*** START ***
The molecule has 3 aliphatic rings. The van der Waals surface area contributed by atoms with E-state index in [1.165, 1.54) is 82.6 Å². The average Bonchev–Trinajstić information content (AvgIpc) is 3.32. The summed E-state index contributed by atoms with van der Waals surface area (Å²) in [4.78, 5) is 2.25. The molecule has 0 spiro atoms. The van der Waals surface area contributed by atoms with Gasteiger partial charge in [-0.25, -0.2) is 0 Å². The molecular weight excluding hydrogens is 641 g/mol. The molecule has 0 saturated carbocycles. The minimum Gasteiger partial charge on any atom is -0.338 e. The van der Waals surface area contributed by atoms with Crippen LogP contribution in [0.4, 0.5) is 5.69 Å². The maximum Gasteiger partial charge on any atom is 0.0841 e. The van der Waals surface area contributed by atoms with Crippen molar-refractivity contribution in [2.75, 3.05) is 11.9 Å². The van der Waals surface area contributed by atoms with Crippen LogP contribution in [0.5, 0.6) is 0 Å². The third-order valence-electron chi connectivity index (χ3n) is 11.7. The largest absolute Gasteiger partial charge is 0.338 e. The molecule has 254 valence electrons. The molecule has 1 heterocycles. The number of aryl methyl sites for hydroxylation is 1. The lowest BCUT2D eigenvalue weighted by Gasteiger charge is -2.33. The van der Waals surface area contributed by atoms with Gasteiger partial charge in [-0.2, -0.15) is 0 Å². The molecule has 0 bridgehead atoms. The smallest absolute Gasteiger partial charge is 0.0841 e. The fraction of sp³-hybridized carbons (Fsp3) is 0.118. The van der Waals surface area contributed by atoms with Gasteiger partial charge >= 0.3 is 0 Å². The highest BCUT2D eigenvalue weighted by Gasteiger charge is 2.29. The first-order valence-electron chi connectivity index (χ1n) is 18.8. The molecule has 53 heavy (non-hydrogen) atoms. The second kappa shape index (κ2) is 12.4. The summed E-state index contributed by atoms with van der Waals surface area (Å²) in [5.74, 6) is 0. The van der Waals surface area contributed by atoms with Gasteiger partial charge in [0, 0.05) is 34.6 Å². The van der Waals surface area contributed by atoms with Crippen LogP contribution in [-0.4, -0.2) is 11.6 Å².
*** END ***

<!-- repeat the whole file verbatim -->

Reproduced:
The molecule has 3 aliphatic rings. The van der Waals surface area contributed by atoms with E-state index in [1.165, 1.54) is 82.6 Å². The average Bonchev–Trinajstić information content (AvgIpc) is 3.32. The summed E-state index contributed by atoms with van der Waals surface area (Å²) in [4.78, 5) is 2.25. The molecule has 0 spiro atoms. The van der Waals surface area contributed by atoms with Gasteiger partial charge in [-0.25, -0.2) is 0 Å². The molecular weight excluding hydrogens is 641 g/mol. The molecule has 0 saturated carbocycles. The minimum Gasteiger partial charge on any atom is -0.338 e. The van der Waals surface area contributed by atoms with Crippen LogP contribution in [0.4, 0.5) is 5.69 Å². The maximum Gasteiger partial charge on any atom is 0.0841 e. The van der Waals surface area contributed by atoms with Crippen molar-refractivity contribution in [2.75, 3.05) is 11.9 Å². The van der Waals surface area contributed by atoms with Crippen LogP contribution in [0.5, 0.6) is 0 Å². The third-order valence-electron chi connectivity index (χ3n) is 11.7. The largest absolute Gasteiger partial charge is 0.338 e. The molecule has 254 valence electrons. The molecule has 1 heterocycles. The number of aryl methyl sites for hydroxylation is 1. The lowest BCUT2D eigenvalue weighted by Gasteiger charge is -2.33. The van der Waals surface area contributed by atoms with Gasteiger partial charge in [-0.2, -0.15) is 0 Å². The molecule has 0 bridgehead atoms. The smallest absolute Gasteiger partial charge is 0.0841 e. The fraction of sp³-hybridized carbons (Fsp3) is 0.118. The van der Waals surface area contributed by atoms with Gasteiger partial charge >= 0.3 is 0 Å². The highest BCUT2D eigenvalue weighted by Gasteiger charge is 2.29. The first-order valence-electron chi connectivity index (χ1n) is 18.8. The molecule has 53 heavy (non-hydrogen) atoms. The second kappa shape index (κ2) is 12.4. The summed E-state index contributed by atoms with van der Waals surface area (Å²) in [5.74, 6) is 0. The van der Waals surface area contributed by atoms with Gasteiger partial charge in [0, 0.05) is 34.6 Å². The van der Waals surface area contributed by atoms with Crippen LogP contribution in [-0.4, -0.2) is 11.6 Å².